Advocacy for your family’s bright future.

What’s in a name? For trans kids, everything.

On Behalf of | Nov 25, 2022 | Name Changes |

At any age, people can find themselves on a journey of self-discovery that can be full of twists and turns. For transgender people, however, that journey can often be impaired by gender markers and names on their identifying documents that don’t match up to their reality.

While it can be tough for adults to handle the issue of having a “dead name” on their documents, it can be even harder for trans teens to bear – particularly if they’re already well on their way to transitioning.

Names that don’t match gender expression can lead to discrimination, depression

While knowledge, understanding and acceptance of trans people have all increased in recent years thanks to some high-profile advocates, the harsh truth is that bigotry is still everywhere. Anybody who can be “othered” because they don’t seem to fit social norms can become a target of biases, hatred and discrimination.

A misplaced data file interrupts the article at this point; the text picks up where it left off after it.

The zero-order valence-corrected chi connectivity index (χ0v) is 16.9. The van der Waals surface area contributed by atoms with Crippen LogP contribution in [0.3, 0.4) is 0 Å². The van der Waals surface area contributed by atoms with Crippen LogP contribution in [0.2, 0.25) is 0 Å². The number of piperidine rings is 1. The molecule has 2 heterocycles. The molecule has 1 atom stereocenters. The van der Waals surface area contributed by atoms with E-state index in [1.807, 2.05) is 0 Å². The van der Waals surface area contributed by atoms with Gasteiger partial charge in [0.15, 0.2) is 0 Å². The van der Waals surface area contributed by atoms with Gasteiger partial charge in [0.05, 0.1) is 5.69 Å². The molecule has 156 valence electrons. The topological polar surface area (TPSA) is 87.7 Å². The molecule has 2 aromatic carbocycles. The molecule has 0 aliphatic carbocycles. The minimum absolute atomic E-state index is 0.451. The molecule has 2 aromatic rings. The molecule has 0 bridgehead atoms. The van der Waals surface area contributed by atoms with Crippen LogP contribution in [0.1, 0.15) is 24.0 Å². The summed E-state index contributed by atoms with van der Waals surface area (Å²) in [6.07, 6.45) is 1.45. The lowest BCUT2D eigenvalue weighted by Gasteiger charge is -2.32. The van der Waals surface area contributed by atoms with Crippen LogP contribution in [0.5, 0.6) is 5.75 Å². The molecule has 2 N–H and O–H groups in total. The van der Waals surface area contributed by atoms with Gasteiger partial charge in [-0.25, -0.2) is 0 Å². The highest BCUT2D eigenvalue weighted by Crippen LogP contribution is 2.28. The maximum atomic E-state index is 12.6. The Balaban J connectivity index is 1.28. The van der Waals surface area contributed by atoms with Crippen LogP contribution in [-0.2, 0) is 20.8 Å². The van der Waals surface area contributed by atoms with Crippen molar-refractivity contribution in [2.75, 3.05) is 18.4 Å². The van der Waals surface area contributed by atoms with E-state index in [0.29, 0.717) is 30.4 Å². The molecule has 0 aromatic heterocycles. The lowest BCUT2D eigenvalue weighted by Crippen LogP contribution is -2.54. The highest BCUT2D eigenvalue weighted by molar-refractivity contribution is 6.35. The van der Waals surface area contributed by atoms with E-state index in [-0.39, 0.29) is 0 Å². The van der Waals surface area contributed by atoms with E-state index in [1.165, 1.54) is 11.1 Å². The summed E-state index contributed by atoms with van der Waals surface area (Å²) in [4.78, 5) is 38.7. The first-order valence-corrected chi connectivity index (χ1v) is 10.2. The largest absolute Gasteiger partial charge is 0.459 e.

As recently as 2015, a survey of transgender Americans showed that approximately one-third of respondents had been harassed, denied services, attacked, verbally assaulted or told to leave an establishment because their identification documents didn’t match their gender expression.

As bad as that might be for an adult to bear, trans youth can’t get away from the situation. Simply being in school means constantly informing new teachers about their preferred names, and exposing themselves to unwanted scrutiny and a sense of vulnerability that no child needs.

Plus, the teenage years are the times when most kids are desperately seeking acceptance. Hearing themselves referred to by the wrong name and pronouns can make them feel thoroughly “unacceptable” to both adults and peers.

It’s not really surprising that the ability to use their chosen name (without having to explain or worry about their official documents) is associated with reduced levels of depression and suicidal thoughts among transgender youths.

If you’re doing your utmost to support your trans child on their journey, as every parent should, find out what it takes to get their name and gender markers legally changed on their official documents. That may be the ultimate gift of acceptance – and will absolutely make their path to come easier to walk.